Since the Alvarez published their paper in 1980’s possible asteroid collisions with Earth are now considered examples of planetary threats. This kind of threat is dealt with by Planetary Defense. But it took until 2015 for NASA to be the first space agency to create a Near Earth Objects programme — prompted by the paper published by Alvarez and building on previous military capabilities and knowledge. NASA conducted a workshop in 1992, followed by another report three years later, and in 1998 it formally embraced the goal of finding and cataloguing NEOs with a diameter bigger than 1 km, which have the potential to destroy the human species. In 2005 a NASA Authorization Act was passed to, among other things, direct NASA to “detecting, tracking, cataloguing, and characterizing near-Earth asteroids and comets in order to provide warning and mitigation of the potential hazard of such near-Earth objects to the Earth.” (Authorization Act 2005, SEC. 321. GEORGE E. BROWN, JR. NEAR- EARTH OBJECT SURVEY) (NASA 2007) (US Government 2005) (Mogosanu, H, 2015 Stars without wars, the institutionalisation of civilian space research).
A year later, the United Nations were adopting a resolution in December 2016 to observe “at the international level the anniversary of the Tunguska impact over Siberia, Russian Federation, on 30 June 1908… to raise public awareness about the asteroid impact hazard”. Currently the global coordination for detection is led by the International Asteroid Warning Network (IAWN) and the Space Mission Planning Advisory Group (SMPAG), established by the UN in 2014 to keep watch. As for protection, we still have some time to come up with a plan.
Near Earth Objects – we know them by many names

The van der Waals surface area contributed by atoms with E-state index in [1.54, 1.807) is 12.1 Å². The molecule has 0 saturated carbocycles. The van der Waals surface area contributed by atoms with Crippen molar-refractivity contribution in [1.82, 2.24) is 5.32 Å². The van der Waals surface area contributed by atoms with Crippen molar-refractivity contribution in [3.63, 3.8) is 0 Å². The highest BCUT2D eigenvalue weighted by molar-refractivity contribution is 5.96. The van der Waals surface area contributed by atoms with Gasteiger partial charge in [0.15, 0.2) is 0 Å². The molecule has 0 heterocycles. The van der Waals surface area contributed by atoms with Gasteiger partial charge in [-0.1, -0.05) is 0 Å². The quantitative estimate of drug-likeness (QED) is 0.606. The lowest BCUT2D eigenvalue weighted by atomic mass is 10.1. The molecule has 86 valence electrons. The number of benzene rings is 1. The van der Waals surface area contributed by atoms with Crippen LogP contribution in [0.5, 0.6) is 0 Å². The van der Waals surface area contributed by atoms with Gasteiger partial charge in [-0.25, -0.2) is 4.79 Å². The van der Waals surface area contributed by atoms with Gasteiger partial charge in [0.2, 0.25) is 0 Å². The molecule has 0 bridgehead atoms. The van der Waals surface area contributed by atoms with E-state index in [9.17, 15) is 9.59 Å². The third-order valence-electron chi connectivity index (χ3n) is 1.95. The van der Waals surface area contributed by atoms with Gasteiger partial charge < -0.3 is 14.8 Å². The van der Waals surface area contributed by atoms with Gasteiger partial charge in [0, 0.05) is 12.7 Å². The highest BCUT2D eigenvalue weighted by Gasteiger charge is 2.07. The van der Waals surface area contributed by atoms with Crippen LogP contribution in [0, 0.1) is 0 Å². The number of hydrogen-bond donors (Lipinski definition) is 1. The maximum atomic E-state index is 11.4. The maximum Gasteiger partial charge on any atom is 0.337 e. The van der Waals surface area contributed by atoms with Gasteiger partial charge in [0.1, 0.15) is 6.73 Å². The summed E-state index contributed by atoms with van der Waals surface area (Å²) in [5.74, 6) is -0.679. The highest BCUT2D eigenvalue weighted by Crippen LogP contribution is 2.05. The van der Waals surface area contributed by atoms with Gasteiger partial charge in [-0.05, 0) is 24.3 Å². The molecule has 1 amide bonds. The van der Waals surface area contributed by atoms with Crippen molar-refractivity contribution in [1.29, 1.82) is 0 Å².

Asteroid: a small rocky body orbiting the Sun. Large numbers of these, ranging enormously in size, are found between the orbits of Mars and Jupiter, though some have more eccentric orbits.
Meteoroid: A meteoroid is a piece of stone-like or metal-like debris which travels in outer space. Most meteoroids are no bigger than a pebble. Large meteoroids are believed to come from the asteroid belt. Some of the smaller meteoroids may have come from the Moon or Mars. (NASA, 2020, Meteoroids).
Meteorite: A meteorite is a solid piece of debris from an object, such as a comet, asteroid, or meteoroid, that originates in outer space and survives its passage through the atmosphere to reach the surface of a planet or moon. (Wikipedia)
Meteor: When meteoroids enter Earth’s atmosphere (or that of another planet, like Mars) at high speed and burn up, the fireballs or “shooting stars” are called meteors. (NASA, What’s the difference between a meteor, meteoroid and meteorite?)
Bolide: A bolide is an extremely bright meteor, especially one that explodes in the atmosphere. In astronomy, it refers to a fireball about as bright as the full moon, and it is generally considered a synonym for a fireball. In geology, a bolide is a very large impactor. Wikipedia